Me:  Why would you leave something so important for the last minute? After all the times that I’ve sat here and talked to you about keeping up with your work, and about making sure you are doing your assignments as soon as you get them, and about the importance of managing your time and prioritizing the things you need to get done! I am so DISAPPOINTED! I expect better…ESPECIALLY FROM YOU!



As soon as the words escaped my mouth I wanted to take them back! Oh my god…did I just do that? Did I just tell her that I expect more from her than I do from her other siblings? As I reflected on our conversation later that night, I had the sudden realization that I do have different standards for my daughter than for her two older brothers. As much as I wanted to fool myself into thinking that I treat them equally, there was no denying that I have the bar set just a bit higher for my daughter. Why is that? Is that really fair to her? Is that fair to my boys?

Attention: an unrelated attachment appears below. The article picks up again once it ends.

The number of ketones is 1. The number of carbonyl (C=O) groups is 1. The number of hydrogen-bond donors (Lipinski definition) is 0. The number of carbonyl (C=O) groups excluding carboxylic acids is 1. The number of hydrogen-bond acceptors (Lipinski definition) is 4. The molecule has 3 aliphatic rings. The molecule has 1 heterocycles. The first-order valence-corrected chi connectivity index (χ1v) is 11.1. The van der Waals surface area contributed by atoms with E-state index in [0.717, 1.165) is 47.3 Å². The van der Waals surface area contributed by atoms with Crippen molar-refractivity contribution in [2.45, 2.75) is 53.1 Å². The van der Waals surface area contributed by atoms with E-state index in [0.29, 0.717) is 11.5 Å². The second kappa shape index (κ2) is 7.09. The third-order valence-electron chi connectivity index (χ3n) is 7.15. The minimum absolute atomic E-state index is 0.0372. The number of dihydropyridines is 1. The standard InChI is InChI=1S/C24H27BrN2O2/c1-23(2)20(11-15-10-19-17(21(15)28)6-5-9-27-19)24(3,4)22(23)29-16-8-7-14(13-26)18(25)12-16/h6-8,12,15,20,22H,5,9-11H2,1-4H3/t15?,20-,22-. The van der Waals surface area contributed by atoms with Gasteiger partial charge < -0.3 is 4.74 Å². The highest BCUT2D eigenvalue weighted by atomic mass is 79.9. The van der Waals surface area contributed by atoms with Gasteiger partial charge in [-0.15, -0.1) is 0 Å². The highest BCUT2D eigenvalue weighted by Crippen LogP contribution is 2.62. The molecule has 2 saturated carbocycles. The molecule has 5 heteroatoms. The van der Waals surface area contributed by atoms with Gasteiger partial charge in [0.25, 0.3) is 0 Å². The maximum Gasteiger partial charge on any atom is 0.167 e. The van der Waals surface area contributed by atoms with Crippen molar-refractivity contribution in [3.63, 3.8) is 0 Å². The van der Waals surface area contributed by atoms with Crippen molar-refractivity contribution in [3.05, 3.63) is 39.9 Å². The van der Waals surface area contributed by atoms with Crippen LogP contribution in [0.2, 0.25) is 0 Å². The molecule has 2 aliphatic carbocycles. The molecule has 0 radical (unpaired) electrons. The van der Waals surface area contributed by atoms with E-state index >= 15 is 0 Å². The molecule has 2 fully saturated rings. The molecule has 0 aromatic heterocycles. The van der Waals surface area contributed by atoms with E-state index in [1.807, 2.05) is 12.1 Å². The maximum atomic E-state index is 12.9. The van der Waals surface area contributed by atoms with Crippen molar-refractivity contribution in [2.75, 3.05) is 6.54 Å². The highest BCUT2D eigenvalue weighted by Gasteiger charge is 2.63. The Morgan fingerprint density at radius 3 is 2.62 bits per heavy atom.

“Desibelle” was my only daughter up until “Lilly” was born just two years ago. For 10 years Desibelle was the princess of our castle. She was smart, funny, and witty. From the day she was born, she has exuded this aura of femininity, loving everything cuddly, pink, or pretty. She has a heart of gold, going out of her way to help anyone, or any living creature in need; easily willing to sacrifice herself for the sake of someone else. She has such a deep level of empathy for people, that often I find her taking on the responsibility of solving other people’s problems, including my own. In fact, when she can’t help someone, she often feels responsible, as if she could have done more to help. From the minute my little girl was born, I saw in her, glimpses of a younger me. A more innocent me, before all the pain and baggage I currently carry became so ingrained into my soul.